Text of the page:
Current situation

Check with your local district or forest protection association for restrictions or use ODF's fire restrictions and closures webpage for the latest details at

Friday, September 14, 2018

ODF Fire Update for Friday, Sept. 14

Ongoing fires

Terwilliger Fire - Willamette National Forest
Northwest Incident Management Team 8 (NWIMT8), Incident Commander, Doug Johnson, assumed management of the Terwilliger Fire on Wednesday morning. 

Scattered precipitation was received over the fire area Wednesday resulting in minimal fire activity. Fire continues to creep slowly east into the Three Sisters Wilderness. Fire crews are monitoring fire activity from the air and ground. Firefighters are remaining vigilant as moisture hasn't soaked through the forest canopy and dry receptive fuels remain. Fire resources patrolled and mopped-up heat on the west flank near the private lands. The burning intensity was scattered and a "dirty burn" resulted where various fuels remain and could be subject to re-burn. Therefore, emphasis on locating and cooling hotspots is of the utmost importance. Suppression repair work is also being identified.

Tree fallen on Forest Service Road (FR) 19 taken on Sept. 7.
Local officials have decided to close Forest Service Road (FR) 19 to all traffic, including to firefighters, due to unsafe conditions. From its intersection with FR 1900-408 south to, and including, Box Canyon hazardous debris, such as car-sized boulders and very large trees, continue to create very high risk situations and near-miss incidents. The number one objective of any incident managers is to keep all firefighters and the public safe by limiting exposure. Only emergency vehicles, in case there is a need for rapid evacuation of injured personnel, will be allowed. 

Location: 5 miles southeast of Blue River
Cause: Under investigation
Acres burned: 10,948
Personnel: 421
Containment: 66%
More information:

Klondike Fire West
Helicopter crews performed tactical firing along 150 road to reinforce containment lines. Today, cool and damp weather conditions are expected to result in smoldering and creeping fire spread with limited perimeter growth. Today's burning period will shorten while winds out of the west-northwest will assist with tactical firing operations. Crews will continue mop-up between Game Lake and Saddle Mtn. On the north side of the fire, crews will hold the fire along the 150 Road down toward Indigo Creek and East along the 2308 Road toward Bear Camp Road. At Silver Mine, hose lays and structure protection are in place should the fire advance onto private land.

Evacuation Information: The evacuation level in the Agness Zone remains at 2 - Be Set.

Location: 9 miles northwest of Selma
Ignition date: July 15, 2018
Cause: Lightning
Acres burned: 138,212 acres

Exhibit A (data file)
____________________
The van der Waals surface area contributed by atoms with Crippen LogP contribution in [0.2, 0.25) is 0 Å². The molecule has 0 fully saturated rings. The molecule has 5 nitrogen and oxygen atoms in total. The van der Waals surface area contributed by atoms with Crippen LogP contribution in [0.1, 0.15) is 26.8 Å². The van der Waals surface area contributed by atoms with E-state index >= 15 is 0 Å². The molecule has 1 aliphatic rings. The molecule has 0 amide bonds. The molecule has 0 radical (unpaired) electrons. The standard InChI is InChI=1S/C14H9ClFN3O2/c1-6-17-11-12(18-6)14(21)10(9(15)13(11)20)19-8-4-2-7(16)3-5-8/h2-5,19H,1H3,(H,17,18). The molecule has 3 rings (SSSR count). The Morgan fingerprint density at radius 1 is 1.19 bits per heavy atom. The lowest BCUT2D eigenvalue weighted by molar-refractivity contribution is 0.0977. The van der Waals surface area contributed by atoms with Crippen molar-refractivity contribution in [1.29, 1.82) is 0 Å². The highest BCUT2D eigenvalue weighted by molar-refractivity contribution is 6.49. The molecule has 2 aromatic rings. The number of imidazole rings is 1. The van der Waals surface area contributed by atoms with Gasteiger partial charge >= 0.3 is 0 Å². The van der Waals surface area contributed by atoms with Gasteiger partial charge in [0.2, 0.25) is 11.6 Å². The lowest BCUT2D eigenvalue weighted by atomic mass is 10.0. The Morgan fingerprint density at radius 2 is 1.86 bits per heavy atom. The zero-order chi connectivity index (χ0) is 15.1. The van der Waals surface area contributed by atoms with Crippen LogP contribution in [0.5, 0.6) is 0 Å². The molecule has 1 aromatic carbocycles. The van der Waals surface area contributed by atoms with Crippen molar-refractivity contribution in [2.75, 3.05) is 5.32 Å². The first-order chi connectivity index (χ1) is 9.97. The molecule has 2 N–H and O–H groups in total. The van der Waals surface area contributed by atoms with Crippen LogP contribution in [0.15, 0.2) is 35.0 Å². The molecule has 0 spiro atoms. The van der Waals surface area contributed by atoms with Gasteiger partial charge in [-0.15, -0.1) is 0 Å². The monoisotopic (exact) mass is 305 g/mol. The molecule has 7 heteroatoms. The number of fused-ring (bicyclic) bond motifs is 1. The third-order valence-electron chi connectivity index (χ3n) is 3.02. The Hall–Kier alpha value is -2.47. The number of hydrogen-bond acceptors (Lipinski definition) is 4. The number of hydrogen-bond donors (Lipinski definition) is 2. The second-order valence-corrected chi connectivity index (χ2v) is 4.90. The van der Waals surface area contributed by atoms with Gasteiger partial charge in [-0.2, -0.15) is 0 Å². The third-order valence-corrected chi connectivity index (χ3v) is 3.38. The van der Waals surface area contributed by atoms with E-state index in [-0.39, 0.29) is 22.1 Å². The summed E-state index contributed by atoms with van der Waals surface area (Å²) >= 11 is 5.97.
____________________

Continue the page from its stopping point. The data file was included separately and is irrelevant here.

Personnel: 1,015
Containment: 64%
More information:

Miles and Columbus fires 
(formerly the South Umpqua Complex/Sugar Pine Fires; also includes Snow Shoe and Round Top)
Firefighters continue to patrol and secure the fire's perimeter as well as repair lines to a more natural. Crews are being reallocated to other areas of the fire as work is completed. Personnel are locating and evaluating equipment no longer in use for suppression or repair work and will release it to other incidents if needed.

Location: Approximately 7 miles northeast of Trail
Ignition date: July 15, 2018
Cause: Lightning
Acres burned: Combined total of 54,068 acres
Personnel: 301
Containment: 65%
More information:

1 comment:

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The purpose of this blog is to provide breaking news about wildfire activity on the forestlands protected by the Oregon Department of Forestry. We invite you to post questions or comments about current wildfires. Please keep your posts civil and free of profanity.

Current wildfire info

National weather forecasters predictions that Oregon would see above average temperatures and below average rainfall in the summer of 2018 proved true. Almost all of Oregon was abnormally dry this summer, with a majority of the state in moderate to severe drought. Many areas posted record high temperatures or record strings of hot days. These conditions set the stage for potentially large, fast-moving wildfires.

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The Oregon Dept. of Forestry protects 16 million acres of private and public forestlands from wildfire. This includes all private forestlands in Oregon as well as state and local government-owned forests, along with 2.8 million acres of federal Bureau of Land Management lands in the western part of the state. In total there are about 30.4 million acres of forest in Oregon.

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The department fights fire aggressively, seeking to put out most fires at 10 acres or smaller. This approach minimizes damage to the timber resource and fish and wildlife habitat, and protects lives and property. It also saves money. While suppressing large fires can cost millions of dollars, economic and environmental damage from wildfires can be many times greater.


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Oregon Dept. of Forestry's public information officers in Salem, Ore., maintain this blog. During the wildfire season, we spend much of our time reporting on fires and firefighting to news media and the public.